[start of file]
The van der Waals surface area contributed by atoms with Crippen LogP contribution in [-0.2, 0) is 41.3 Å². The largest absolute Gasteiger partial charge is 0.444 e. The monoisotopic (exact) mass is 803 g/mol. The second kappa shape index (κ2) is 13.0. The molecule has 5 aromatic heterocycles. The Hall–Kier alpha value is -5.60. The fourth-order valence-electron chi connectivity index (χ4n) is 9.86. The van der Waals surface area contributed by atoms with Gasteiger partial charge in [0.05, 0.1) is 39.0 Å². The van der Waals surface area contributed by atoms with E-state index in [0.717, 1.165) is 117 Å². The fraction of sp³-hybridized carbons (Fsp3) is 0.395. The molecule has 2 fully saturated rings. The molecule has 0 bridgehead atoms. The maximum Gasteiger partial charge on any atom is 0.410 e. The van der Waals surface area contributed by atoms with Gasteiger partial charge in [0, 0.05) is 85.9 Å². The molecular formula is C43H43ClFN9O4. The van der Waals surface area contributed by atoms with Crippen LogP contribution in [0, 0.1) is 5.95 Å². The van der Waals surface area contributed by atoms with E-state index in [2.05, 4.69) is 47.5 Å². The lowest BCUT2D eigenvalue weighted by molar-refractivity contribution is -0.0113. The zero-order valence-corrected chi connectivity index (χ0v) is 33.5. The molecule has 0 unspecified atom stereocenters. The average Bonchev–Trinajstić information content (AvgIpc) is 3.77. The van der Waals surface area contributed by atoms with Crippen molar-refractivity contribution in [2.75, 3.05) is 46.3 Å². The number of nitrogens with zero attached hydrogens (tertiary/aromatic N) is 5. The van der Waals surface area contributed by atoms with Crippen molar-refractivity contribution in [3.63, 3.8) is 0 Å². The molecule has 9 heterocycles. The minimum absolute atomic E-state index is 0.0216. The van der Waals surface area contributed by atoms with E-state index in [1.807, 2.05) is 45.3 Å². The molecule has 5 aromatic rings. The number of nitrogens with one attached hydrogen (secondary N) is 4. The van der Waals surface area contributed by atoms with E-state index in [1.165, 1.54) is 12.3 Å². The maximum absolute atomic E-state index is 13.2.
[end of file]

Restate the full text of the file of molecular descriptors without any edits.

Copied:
The van der Waals surface area contributed by atoms with Crippen LogP contribution in [-0.2, 0) is 41.3 Å². The largest absolute Gasteiger partial charge is 0.444 e. The monoisotopic (exact) mass is 803 g/mol. The second kappa shape index (κ2) is 13.0. The molecule has 5 aromatic heterocycles. The Hall–Kier alpha value is -5.60. The fourth-order valence-electron chi connectivity index (χ4n) is 9.86. The van der Waals surface area contributed by atoms with Gasteiger partial charge in [0.05, 0.1) is 39.0 Å². The van der Waals surface area contributed by atoms with E-state index in [0.717, 1.165) is 117 Å². The fraction of sp³-hybridized carbons (Fsp3) is 0.395. The molecule has 2 fully saturated rings. The molecule has 0 bridgehead atoms. The maximum Gasteiger partial charge on any atom is 0.410 e. The van der Waals surface area contributed by atoms with Gasteiger partial charge in [0, 0.05) is 85.9 Å². The molecular formula is C43H43ClFN9O4. The van der Waals surface area contributed by atoms with Crippen LogP contribution in [0, 0.1) is 5.95 Å². The van der Waals surface area contributed by atoms with E-state index in [2.05, 4.69) is 47.5 Å². The lowest BCUT2D eigenvalue weighted by molar-refractivity contribution is -0.0113. The zero-order valence-corrected chi connectivity index (χ0v) is 33.5. The molecule has 0 unspecified atom stereocenters. The average Bonchev–Trinajstić information content (AvgIpc) is 3.77. The van der Waals surface area contributed by atoms with Crippen molar-refractivity contribution in [2.75, 3.05) is 46.3 Å². The number of nitrogens with zero attached hydrogens (tertiary/aromatic N) is 5. The van der Waals surface area contributed by atoms with Crippen molar-refractivity contribution in [3.63, 3.8) is 0 Å². The molecule has 9 heterocycles. The minimum absolute atomic E-state index is 0.0216. The van der Waals surface area contributed by atoms with E-state index in [1.807, 2.05) is 45.3 Å². The molecule has 5 aromatic rings. The number of nitrogens with one attached hydrogen (secondary N) is 4. The van der Waals surface area contributed by atoms with E-state index in [1.165, 1.54) is 12.3 Å². The maximum absolute atomic E-state index is 13.2.